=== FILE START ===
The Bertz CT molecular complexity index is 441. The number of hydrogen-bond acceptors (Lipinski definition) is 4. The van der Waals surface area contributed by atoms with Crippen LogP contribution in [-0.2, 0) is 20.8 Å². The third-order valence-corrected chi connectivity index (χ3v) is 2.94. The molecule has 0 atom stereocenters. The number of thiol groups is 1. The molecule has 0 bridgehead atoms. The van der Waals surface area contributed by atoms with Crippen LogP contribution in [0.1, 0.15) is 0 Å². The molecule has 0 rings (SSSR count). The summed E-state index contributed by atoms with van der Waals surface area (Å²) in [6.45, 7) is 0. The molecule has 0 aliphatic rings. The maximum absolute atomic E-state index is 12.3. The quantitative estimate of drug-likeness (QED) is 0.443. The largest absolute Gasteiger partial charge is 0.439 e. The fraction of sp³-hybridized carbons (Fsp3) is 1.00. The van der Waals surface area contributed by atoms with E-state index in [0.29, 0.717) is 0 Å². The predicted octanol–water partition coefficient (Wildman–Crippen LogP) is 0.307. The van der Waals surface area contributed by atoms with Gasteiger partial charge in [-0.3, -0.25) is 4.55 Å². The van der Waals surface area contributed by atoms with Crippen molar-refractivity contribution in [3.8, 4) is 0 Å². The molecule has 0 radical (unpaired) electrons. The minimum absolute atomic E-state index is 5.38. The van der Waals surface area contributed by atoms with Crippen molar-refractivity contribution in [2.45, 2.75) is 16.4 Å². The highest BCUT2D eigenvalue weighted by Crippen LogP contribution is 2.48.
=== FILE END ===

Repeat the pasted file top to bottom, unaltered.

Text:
The Bertz CT molecular complexity index is 441. The number of hydrogen-bond acceptors (Lipinski definition) is 4. The van der Waals surface area contributed by atoms with Crippen LogP contribution in [-0.2, 0) is 20.8 Å². The third-order valence-corrected chi connectivity index (χ3v) is 2.94. The molecule has 0 atom stereocenters. The number of thiol groups is 1. The molecule has 0 bridgehead atoms. The van der Waals surface area contributed by atoms with Crippen LogP contribution in [0.1, 0.15) is 0 Å². The molecule has 0 rings (SSSR count). The summed E-state index contributed by atoms with van der Waals surface area (Å²) in [6.45, 7) is 0. The molecule has 0 aliphatic rings. The maximum absolute atomic E-state index is 12.3. The quantitative estimate of drug-likeness (QED) is 0.443. The largest absolute Gasteiger partial charge is 0.439 e. The fraction of sp³-hybridized carbons (Fsp3) is 1.00. The van der Waals surface area contributed by atoms with E-state index in [0.29, 0.717) is 0 Å². The predicted octanol–water partition coefficient (Wildman–Crippen LogP) is 0.307. The van der Waals surface area contributed by atoms with Gasteiger partial charge in [-0.3, -0.25) is 4.55 Å². The van der Waals surface area contributed by atoms with Crippen molar-refractivity contribution in [3.8, 4) is 0 Å². The molecule has 0 radical (unpaired) electrons. The minimum absolute atomic E-state index is 5.38. The van der Waals surface area contributed by atoms with Crippen molar-refractivity contribution in [2.45, 2.75) is 16.4 Å². The highest BCUT2D eigenvalue weighted by Crippen LogP contribution is 2.48.